Eating inedible objects (PICA) - The Play Doctors

Identify why the child is eating inedible items
Could it be:
 Attention seeking

 Seeking sensory stimulation


 Anxiety or stress relief


 Reaction to an under stimulation


 Getting out of doing something


 Behaviour associated to an underlying
impairment or condition.

Younger children explore the world around them by using their senses, this often means picking things up and putting them in their mouths. As time goes on you would expect this behaviour to change. However, in some instances children continue. This may also be due to an underlying impairment or condition. Be reassured by the picture, it happens to the best of us!


Strategies and Responses
 Respond quickly and use a consistent approach. Children may not know
exactly what is acceptable to eat or not. Teach the child when it is OK to put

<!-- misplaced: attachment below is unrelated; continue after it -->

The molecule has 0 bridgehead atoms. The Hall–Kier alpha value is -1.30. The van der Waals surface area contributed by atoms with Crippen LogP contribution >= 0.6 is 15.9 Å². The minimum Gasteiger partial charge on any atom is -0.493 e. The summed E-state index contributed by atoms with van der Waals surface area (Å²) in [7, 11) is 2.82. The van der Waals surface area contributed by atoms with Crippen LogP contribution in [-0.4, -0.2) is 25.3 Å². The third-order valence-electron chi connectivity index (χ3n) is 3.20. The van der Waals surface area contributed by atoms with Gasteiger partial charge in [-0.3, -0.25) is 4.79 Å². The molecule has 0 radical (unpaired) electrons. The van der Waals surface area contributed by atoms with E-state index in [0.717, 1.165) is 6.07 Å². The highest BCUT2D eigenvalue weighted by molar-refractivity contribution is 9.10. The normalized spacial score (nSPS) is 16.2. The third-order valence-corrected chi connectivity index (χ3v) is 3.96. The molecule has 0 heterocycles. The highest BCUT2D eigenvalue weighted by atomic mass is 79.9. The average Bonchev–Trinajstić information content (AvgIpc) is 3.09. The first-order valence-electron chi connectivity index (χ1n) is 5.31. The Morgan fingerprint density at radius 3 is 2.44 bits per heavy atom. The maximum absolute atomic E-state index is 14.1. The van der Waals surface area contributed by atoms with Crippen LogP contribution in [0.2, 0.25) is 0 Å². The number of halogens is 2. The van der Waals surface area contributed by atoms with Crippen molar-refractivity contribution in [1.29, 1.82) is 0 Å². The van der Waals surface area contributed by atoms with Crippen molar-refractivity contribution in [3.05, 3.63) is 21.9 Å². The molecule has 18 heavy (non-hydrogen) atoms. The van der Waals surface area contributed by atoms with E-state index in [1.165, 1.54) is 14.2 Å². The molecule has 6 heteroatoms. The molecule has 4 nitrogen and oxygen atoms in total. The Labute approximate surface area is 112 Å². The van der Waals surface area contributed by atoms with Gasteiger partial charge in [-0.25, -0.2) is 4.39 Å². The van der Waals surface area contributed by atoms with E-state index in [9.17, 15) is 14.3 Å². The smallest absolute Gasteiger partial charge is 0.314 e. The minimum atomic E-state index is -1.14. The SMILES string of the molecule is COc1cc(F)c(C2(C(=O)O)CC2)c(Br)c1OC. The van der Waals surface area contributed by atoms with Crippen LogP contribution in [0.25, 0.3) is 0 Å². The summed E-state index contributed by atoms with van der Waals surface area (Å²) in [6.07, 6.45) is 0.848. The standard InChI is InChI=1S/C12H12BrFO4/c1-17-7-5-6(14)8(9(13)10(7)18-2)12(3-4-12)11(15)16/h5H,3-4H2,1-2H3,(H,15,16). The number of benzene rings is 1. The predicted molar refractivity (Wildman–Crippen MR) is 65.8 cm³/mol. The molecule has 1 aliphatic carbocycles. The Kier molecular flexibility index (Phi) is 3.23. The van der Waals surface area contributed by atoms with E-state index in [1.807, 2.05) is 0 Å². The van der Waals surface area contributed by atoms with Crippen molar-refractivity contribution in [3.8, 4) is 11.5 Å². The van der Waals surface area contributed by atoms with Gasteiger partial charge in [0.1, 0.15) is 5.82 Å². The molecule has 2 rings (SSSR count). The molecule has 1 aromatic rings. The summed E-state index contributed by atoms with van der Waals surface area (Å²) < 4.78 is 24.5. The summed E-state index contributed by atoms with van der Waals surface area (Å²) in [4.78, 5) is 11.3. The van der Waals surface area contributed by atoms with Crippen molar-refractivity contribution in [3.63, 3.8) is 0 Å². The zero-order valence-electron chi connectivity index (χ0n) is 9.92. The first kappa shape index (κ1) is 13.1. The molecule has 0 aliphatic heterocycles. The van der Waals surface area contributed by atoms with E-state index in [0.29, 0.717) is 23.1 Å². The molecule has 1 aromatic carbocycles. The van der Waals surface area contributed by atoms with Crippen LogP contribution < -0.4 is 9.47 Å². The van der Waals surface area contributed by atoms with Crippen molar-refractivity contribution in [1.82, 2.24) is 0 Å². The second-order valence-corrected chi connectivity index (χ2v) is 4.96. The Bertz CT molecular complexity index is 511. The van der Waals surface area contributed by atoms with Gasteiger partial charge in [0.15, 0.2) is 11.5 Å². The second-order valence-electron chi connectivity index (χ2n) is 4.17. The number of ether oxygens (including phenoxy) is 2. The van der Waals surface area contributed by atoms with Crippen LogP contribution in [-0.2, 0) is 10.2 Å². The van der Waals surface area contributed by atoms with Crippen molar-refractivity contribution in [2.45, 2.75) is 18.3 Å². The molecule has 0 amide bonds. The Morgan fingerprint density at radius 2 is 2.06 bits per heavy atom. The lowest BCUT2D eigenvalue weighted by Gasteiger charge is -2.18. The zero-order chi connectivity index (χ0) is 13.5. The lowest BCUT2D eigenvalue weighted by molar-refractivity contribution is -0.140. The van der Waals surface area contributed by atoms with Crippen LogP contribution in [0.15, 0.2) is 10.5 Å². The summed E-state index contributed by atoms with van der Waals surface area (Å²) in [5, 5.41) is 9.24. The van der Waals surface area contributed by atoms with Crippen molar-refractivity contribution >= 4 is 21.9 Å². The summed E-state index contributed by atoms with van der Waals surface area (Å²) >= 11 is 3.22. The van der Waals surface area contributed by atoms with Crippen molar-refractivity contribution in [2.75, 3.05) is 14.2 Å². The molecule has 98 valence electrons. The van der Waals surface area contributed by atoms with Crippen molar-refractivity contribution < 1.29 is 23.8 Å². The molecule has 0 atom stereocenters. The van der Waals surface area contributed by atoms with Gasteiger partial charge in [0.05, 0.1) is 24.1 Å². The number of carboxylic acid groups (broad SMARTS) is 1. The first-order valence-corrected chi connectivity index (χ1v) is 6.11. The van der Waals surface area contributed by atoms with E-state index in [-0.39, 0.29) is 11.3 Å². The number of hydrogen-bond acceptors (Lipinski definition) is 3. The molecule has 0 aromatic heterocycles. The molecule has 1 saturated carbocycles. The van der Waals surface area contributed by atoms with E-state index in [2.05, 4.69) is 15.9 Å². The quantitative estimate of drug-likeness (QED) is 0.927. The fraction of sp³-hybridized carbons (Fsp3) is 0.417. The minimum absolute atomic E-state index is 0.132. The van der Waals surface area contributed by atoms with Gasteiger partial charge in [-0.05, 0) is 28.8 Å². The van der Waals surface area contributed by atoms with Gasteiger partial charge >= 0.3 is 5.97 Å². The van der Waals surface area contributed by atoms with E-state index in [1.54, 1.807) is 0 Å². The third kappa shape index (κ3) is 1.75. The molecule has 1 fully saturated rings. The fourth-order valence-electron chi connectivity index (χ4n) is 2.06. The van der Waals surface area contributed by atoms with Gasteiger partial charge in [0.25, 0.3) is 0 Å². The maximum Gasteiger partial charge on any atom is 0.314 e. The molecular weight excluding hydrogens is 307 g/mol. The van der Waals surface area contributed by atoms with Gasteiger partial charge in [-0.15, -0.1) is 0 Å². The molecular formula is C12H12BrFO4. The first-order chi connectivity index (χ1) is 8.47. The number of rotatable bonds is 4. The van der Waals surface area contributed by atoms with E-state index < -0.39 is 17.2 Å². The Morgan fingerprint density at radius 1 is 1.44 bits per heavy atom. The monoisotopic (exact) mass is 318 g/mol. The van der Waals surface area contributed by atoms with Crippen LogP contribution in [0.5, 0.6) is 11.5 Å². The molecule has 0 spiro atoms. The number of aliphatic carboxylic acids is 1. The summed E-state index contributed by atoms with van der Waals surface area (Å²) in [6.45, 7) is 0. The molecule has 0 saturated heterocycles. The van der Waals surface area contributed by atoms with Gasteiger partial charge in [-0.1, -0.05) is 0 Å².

things in your mouths for instance when sitting at the table at dinner time, but
not sitting at the table eating crayons.


 Use clear communication to identify the
object the child is eating is used for other
purposes i.e. ‘(child’s name) crayons are
for colouring, take it out of your mouth’.


 Provide safe sensory opportunities of a similar texture i.e. a carrot stick.


 Consider activities that allow the child to use their other senses using textures
to encourage exploration through hands such as fur, fabrics, hard, soft.


Distract the child by using different sounds, ask the child to participate in other
sensory games.


 Create an activity that allows the child to choose what is edible or inedible.


 Use distraction techniques


 Praise good behaviour


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18 Mar 2019


By Matthew Duester
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